Girl Scouts of Eastern Mass. Names Advancement Chief
Cari Palmer Lord
September 12, 2017 Girl Scouts of Eastern Massachusetts, a Boston nonprofit that serves girls throughout eastern Massachusetts, today announced that it has named Cari Palmer Lord as its chief advancement officer.
Palmer Lord will oversee fundraising and marketing teams of the Girl Scouts of Eastern Massachusetts
(GSEMA), shaping fund development strategy and guiding communication to local communities and stakeholders.
Cari Palmer Lord is a great addition to our executive team, given her expertise in strengthening nonprofits through increased philanthropy, said Patricia Parcellin, GSEMA's chief executive officer. Her leadership style, commitment to our mission, and expertise in connecting donors to meaningful giving opportunities, will help position our council for the next phase of growth so that we can serve more girls.
Palmer Lord, herself a Girl Scout alumna, has more than 20 years of professional leadership and nonprofit management experience. She served six years as director of development and advancement at Bridgewell in Danvers, one of the state's largest non-profit human services organizations, where she built a philanthropic division.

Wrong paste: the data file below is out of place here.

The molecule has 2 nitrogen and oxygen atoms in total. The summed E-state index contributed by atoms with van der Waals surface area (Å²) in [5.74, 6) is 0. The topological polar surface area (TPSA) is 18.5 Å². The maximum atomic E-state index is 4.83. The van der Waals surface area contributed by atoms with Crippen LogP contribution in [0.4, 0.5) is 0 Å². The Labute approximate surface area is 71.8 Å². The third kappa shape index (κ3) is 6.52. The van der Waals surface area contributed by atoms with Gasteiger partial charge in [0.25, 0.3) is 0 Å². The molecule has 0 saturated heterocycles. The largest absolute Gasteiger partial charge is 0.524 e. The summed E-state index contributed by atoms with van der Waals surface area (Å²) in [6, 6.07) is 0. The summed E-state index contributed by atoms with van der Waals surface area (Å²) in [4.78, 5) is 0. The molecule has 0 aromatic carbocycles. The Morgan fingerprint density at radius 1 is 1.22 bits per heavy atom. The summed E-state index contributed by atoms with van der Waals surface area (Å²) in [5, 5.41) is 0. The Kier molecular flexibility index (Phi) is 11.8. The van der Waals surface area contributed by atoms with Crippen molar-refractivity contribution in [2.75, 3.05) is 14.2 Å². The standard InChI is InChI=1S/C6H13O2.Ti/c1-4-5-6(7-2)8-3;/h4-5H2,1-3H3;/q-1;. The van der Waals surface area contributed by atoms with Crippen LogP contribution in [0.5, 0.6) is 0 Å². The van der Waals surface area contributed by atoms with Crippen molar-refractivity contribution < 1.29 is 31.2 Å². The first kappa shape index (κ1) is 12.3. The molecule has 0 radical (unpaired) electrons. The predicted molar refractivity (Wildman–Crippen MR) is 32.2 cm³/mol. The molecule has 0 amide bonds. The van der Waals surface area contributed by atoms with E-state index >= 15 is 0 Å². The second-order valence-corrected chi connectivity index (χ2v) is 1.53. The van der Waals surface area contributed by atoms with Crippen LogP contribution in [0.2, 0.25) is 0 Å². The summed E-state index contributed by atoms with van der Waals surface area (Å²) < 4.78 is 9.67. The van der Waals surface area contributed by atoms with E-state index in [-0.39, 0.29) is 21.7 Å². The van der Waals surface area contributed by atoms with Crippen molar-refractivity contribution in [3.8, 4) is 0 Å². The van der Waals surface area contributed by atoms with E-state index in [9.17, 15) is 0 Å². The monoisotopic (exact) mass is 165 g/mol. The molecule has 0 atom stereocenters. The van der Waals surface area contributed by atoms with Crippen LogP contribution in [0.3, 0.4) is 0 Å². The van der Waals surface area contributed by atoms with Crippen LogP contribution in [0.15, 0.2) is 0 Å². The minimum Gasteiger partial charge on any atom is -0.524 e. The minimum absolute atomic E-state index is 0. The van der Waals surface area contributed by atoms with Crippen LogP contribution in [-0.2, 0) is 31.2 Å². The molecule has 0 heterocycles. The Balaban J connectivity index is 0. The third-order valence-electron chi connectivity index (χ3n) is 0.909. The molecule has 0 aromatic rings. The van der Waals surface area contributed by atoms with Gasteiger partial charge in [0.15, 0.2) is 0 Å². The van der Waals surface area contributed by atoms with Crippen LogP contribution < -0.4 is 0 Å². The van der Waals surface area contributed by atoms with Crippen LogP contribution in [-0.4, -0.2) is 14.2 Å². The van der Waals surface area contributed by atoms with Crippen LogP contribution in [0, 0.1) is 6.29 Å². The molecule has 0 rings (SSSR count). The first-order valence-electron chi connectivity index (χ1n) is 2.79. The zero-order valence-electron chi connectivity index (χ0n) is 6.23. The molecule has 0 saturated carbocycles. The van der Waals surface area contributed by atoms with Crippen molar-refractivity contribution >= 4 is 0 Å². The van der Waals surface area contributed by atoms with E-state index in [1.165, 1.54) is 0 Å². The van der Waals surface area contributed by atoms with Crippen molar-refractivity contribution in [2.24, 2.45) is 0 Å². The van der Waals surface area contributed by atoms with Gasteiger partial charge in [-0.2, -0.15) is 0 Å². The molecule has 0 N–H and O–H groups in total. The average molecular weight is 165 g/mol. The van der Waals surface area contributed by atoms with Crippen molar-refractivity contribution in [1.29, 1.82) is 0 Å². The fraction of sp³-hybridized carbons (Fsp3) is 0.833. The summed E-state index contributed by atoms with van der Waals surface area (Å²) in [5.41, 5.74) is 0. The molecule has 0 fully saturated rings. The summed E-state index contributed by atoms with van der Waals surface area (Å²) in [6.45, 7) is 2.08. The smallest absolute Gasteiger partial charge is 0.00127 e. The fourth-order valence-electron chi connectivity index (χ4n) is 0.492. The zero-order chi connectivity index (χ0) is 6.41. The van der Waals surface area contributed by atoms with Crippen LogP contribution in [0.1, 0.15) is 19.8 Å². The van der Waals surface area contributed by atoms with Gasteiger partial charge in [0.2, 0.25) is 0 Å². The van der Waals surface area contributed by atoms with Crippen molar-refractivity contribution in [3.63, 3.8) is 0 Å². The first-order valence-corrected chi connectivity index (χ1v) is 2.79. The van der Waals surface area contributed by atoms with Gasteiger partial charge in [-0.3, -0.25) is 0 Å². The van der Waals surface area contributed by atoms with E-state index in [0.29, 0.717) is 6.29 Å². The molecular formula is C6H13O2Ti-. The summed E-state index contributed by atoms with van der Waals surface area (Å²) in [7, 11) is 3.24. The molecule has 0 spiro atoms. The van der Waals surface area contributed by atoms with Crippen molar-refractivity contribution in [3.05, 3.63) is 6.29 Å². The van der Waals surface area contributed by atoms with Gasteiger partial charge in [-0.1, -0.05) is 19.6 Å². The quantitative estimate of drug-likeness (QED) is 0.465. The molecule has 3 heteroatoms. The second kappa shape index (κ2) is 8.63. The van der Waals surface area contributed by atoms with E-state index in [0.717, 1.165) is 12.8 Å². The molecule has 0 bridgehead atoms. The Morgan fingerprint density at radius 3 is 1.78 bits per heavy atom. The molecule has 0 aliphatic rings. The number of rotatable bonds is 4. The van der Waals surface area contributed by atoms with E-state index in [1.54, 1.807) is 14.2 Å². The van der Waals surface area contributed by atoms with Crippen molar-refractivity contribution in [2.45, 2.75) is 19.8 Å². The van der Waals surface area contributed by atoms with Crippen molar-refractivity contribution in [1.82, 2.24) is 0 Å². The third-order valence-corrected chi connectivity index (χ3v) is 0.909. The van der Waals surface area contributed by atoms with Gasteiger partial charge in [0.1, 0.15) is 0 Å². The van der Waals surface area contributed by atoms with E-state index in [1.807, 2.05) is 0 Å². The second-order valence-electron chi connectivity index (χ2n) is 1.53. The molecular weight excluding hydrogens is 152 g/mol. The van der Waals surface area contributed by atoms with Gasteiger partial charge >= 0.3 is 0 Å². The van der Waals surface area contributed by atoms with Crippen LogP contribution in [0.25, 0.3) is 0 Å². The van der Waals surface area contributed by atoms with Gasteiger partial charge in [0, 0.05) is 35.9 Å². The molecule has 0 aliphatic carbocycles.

For the last two years, she operated as interim director while simultaneously managing nonprofit and cultural organizations as an independent consultant. Her services included fundraising, marketing and communications, organizational assessment, board relations, and executive searches.
Previously, Palmer Lord served as senior associate at Copley Harris, consulting in fundraising, communications, and strategic planning for clients throughout New England; and as executive director of the Newburyport Maritime Society, helping to revitalize the organization through operational improvements.
Palmer Lord earned a Bachelor of Arts degree in Russian and fine arts from the State University of New York at Albany, and a Masters of Science in business from Lesley University.
GSEMA, the tenth largest Girl Scout council in the United States, serves 35,000 girls in grades K-12 and engages more than 15,000 adult volunteers in 178 communities across eastern Massachusetts with the mission to build girls of courage, confidence, and character.
For the year ending Sept.30, 2015, GSEMA reported $16.7 million in revenue, of which $1.9 million came from contributions and grants, and $13.0 million in expenses, according to its most recently available federal tax filing.